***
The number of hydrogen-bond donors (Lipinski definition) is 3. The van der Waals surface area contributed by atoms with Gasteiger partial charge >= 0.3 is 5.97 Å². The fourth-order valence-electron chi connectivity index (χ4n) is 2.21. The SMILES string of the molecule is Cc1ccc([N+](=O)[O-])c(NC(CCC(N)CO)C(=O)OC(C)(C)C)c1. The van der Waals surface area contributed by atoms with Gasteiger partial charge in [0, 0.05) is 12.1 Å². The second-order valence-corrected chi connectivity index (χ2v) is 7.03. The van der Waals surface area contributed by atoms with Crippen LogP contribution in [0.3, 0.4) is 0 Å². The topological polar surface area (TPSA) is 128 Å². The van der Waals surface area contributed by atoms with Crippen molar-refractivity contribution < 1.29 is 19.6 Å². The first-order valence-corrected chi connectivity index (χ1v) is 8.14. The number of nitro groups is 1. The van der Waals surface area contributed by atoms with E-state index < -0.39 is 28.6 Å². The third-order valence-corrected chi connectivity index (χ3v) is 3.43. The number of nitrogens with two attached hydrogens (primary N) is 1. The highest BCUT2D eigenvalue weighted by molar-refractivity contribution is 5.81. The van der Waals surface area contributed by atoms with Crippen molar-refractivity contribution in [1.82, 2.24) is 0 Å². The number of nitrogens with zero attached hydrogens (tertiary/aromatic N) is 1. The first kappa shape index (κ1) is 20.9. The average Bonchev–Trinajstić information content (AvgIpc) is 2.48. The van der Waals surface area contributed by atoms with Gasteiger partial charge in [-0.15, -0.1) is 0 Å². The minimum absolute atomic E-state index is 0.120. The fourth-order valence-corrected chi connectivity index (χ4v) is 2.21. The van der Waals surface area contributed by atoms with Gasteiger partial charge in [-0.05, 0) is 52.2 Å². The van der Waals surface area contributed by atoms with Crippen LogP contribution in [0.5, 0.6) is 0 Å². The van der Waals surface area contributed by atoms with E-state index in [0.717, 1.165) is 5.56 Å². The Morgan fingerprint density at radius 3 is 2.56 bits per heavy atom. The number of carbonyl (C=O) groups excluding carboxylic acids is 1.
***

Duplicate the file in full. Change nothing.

The number of hydrogen-bond donors (Lipinski definition) is 3. The van der Waals surface area contributed by atoms with Gasteiger partial charge >= 0.3 is 5.97 Å². The fourth-order valence-electron chi connectivity index (χ4n) is 2.21. The SMILES string of the molecule is Cc1ccc([N+](=O)[O-])c(NC(CCC(N)CO)C(=O)OC(C)(C)C)c1. The van der Waals surface area contributed by atoms with Gasteiger partial charge in [0, 0.05) is 12.1 Å². The second-order valence-corrected chi connectivity index (χ2v) is 7.03. The van der Waals surface area contributed by atoms with Crippen LogP contribution in [0.3, 0.4) is 0 Å². The topological polar surface area (TPSA) is 128 Å². The van der Waals surface area contributed by atoms with Crippen molar-refractivity contribution < 1.29 is 19.6 Å². The first-order valence-corrected chi connectivity index (χ1v) is 8.14. The number of nitro groups is 1. The van der Waals surface area contributed by atoms with E-state index < -0.39 is 28.6 Å². The third-order valence-corrected chi connectivity index (χ3v) is 3.43. The number of nitrogens with two attached hydrogens (primary N) is 1. The highest BCUT2D eigenvalue weighted by molar-refractivity contribution is 5.81. The van der Waals surface area contributed by atoms with Crippen molar-refractivity contribution in [1.82, 2.24) is 0 Å². The number of nitrogens with zero attached hydrogens (tertiary/aromatic N) is 1. The first kappa shape index (κ1) is 20.9. The average Bonchev–Trinajstić information content (AvgIpc) is 2.48. The van der Waals surface area contributed by atoms with Gasteiger partial charge in [-0.15, -0.1) is 0 Å². The minimum absolute atomic E-state index is 0.120. The fourth-order valence-corrected chi connectivity index (χ4v) is 2.21. The van der Waals surface area contributed by atoms with Gasteiger partial charge in [-0.05, 0) is 52.2 Å². The van der Waals surface area contributed by atoms with Crippen LogP contribution in [0.5, 0.6) is 0 Å². The van der Waals surface area contributed by atoms with E-state index in [0.717, 1.165) is 5.56 Å². The Morgan fingerprint density at radius 3 is 2.56 bits per heavy atom. The number of carbonyl (C=O) groups excluding carboxylic acids is 1.